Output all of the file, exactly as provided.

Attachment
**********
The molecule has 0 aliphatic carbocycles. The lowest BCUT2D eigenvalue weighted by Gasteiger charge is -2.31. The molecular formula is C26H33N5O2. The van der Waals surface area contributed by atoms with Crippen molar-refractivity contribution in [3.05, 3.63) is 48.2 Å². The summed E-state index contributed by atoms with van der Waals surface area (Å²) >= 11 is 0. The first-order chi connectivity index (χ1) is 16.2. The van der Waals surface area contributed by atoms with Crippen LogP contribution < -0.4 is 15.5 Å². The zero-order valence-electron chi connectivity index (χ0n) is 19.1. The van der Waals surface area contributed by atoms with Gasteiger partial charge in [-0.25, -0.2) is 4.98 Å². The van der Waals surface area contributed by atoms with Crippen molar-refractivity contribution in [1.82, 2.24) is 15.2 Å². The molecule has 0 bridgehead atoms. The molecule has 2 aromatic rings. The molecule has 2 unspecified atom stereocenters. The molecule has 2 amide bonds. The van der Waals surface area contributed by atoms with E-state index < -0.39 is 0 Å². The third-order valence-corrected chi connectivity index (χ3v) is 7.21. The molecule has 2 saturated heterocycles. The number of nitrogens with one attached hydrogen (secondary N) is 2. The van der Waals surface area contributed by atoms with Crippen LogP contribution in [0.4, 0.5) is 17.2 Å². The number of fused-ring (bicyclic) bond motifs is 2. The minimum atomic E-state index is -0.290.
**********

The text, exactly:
The molecule has 0 aliphatic carbocycles. The lowest BCUT2D eigenvalue weighted by Gasteiger charge is -2.31. The molecular formula is C26H33N5O2. The van der Waals surface area contributed by atoms with Crippen molar-refractivity contribution in [3.05, 3.63) is 48.2 Å². The summed E-state index contributed by atoms with van der Waals surface area (Å²) >= 11 is 0. The first-order chi connectivity index (χ1) is 16.2. The van der Waals surface area contributed by atoms with Crippen LogP contribution < -0.4 is 15.5 Å². The zero-order valence-electron chi connectivity index (χ0n) is 19.1. The van der Waals surface area contributed by atoms with Gasteiger partial charge in [-0.25, -0.2) is 4.98 Å². The van der Waals surface area contributed by atoms with Crippen molar-refractivity contribution in [1.82, 2.24) is 15.2 Å². The molecule has 0 bridgehead atoms. The molecule has 2 aromatic rings. The molecule has 2 unspecified atom stereocenters. The molecule has 2 amide bonds. The van der Waals surface area contributed by atoms with E-state index < -0.39 is 0 Å². The third-order valence-corrected chi connectivity index (χ3v) is 7.21. The molecule has 2 saturated heterocycles. The number of nitrogens with one attached hydrogen (secondary N) is 2. The van der Waals surface area contributed by atoms with Crippen LogP contribution in [0.4, 0.5) is 17.2 Å². The number of fused-ring (bicyclic) bond motifs is 2. The minimum atomic E-state index is -0.290.